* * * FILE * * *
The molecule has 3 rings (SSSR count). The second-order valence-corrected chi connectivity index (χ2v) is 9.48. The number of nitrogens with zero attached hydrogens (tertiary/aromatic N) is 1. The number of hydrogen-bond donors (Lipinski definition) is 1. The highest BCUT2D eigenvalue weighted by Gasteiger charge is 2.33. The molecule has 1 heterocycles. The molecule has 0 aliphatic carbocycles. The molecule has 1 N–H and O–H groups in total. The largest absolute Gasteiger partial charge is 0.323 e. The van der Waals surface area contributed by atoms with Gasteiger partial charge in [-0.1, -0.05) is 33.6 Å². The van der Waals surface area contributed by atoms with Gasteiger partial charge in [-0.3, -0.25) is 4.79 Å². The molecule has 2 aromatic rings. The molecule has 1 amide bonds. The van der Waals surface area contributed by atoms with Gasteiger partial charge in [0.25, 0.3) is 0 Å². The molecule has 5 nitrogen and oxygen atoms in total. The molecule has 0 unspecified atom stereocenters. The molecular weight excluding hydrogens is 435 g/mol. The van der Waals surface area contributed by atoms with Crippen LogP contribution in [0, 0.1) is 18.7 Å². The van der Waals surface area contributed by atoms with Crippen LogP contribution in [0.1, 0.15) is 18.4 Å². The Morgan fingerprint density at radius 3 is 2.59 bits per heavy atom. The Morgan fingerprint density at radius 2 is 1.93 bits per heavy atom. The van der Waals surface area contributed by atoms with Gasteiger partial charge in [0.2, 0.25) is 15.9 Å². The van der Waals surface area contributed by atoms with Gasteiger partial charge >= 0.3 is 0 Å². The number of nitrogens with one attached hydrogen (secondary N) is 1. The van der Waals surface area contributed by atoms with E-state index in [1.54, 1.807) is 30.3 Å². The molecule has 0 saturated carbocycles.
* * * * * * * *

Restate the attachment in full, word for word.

The molecule has 3 rings (SSSR count). The second-order valence-corrected chi connectivity index (χ2v) is 9.48. The number of nitrogens with zero attached hydrogens (tertiary/aromatic N) is 1. The number of hydrogen-bond donors (Lipinski definition) is 1. The highest BCUT2D eigenvalue weighted by Gasteiger charge is 2.33. The molecule has 1 heterocycles. The molecule has 0 aliphatic carbocycles. The molecule has 1 N–H and O–H groups in total. The largest absolute Gasteiger partial charge is 0.323 e. The van der Waals surface area contributed by atoms with Gasteiger partial charge in [-0.1, -0.05) is 33.6 Å². The van der Waals surface area contributed by atoms with Gasteiger partial charge in [-0.3, -0.25) is 4.79 Å². The molecule has 2 aromatic rings. The molecule has 1 amide bonds. The van der Waals surface area contributed by atoms with Gasteiger partial charge in [0.25, 0.3) is 0 Å². The molecule has 5 nitrogen and oxygen atoms in total. The molecule has 0 unspecified atom stereocenters. The molecular weight excluding hydrogens is 435 g/mol. The van der Waals surface area contributed by atoms with Crippen LogP contribution in [0, 0.1) is 18.7 Å². The van der Waals surface area contributed by atoms with Crippen LogP contribution in [0.1, 0.15) is 18.4 Å². The Morgan fingerprint density at radius 3 is 2.59 bits per heavy atom. The Morgan fingerprint density at radius 2 is 1.93 bits per heavy atom. The van der Waals surface area contributed by atoms with Gasteiger partial charge in [0.2, 0.25) is 15.9 Å². The van der Waals surface area contributed by atoms with Gasteiger partial charge >= 0.3 is 0 Å². The number of nitrogens with one attached hydrogen (secondary N) is 1. The van der Waals surface area contributed by atoms with E-state index in [1.54, 1.807) is 30.3 Å². The molecule has 0 saturated carbocycles.